- Reasons to be a happy slacker, rather than a gummy gym bunny
- Even major athletes are at risk of terrible damage from exercise
- The secret to safe exercise – revealed
Stop exercising – you could be doing more harm than good!
We are used to being told that too much alcohol, too much sugar or too much red meat is bad for us…
…but what about too much exercise?
There aren’t many gym goers who are aware of the health warnings on the various machines they sweat over each day, but they do need to be mindful of what overdoing it might be leading to.
Problems such as damage to joints and muscles are perhaps obvious, but new studies show that if you are doing more than 5-6 hours of exercise a week then your heart could be at risk.
If you don’t allow sufficient time for your heart and body to recover after exertion then you could be storing up longer-term problems, especially as you get older.
Prodded by health experts, newspaper stories and guilt, it seems like there is a new order of fitness seekers out there.
But just like the born again motorcyclists who are more likely to be involved in a fatal crash, these new health junkies are walking a fine line between benefit and risk.
Older folk tend to have more time to spare and often have a little more cash in their pockets and they are being targeted by the gym owners to entice them into their sweaty emporia during the day when the machines are quiet.
Like lambs to the slaughter the middle aged with their slightly rounded bellies and flaccid forearms begin to pound away on the rowing, cross trainer and running machines – fully expecting only good to come of it.
But if you haven’t been keeping yourself up to scratch since your teenage years chances are that you’ll be putting more stress on your heart that it can easily cope with.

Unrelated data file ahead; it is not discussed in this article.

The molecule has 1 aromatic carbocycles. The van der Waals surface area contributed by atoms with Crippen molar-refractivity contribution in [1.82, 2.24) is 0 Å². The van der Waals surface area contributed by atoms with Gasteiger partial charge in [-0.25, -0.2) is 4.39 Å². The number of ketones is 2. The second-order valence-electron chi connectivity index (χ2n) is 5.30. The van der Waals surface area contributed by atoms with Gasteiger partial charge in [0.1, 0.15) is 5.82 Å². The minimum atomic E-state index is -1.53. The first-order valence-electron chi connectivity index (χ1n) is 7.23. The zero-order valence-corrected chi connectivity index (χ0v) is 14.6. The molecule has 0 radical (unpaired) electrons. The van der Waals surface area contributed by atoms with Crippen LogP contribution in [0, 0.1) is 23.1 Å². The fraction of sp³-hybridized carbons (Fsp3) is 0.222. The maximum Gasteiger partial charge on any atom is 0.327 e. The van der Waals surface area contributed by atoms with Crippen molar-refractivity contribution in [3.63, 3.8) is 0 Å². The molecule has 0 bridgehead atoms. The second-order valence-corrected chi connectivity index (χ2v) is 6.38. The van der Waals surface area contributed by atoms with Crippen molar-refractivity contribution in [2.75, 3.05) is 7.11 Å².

That much seems to make sense to me, but I wasn’t expecting the next piece of news.
Let me explain how exercise can cause serious damage to your teeth!
Exercise can rot your teeth – I’m not making it up!
Dentists working with elite athletes have begun to report that tooth damage and decay is rising at an alarming rate.
In addition to these findings a team of researchers from Heidelberg University in Germany discovered that the longer athletes train each week the more likely they are to develop rotting teeth… and the further they run the worse the problems get.
This phenomenon was first reported by the International Olympic Committee (IOC) in 2009 when they said that a third of their athletes had suffered tooth decay and that last year a survey of competitors in the 2012 London Games showed that a fifth of them had training spoiled by poor oral health.
Now you might think that this problem is due to a lack of personal hygiene, you know these folk are so busy being trained that they don’t get to brush their teeth, well apparently not.
A recent study published in the British Dental Journal, showed 94% of athletes brushed their teeth twice a day, compared with 75% of the general public, while 44% flossed regularly, compared with 21% of the public.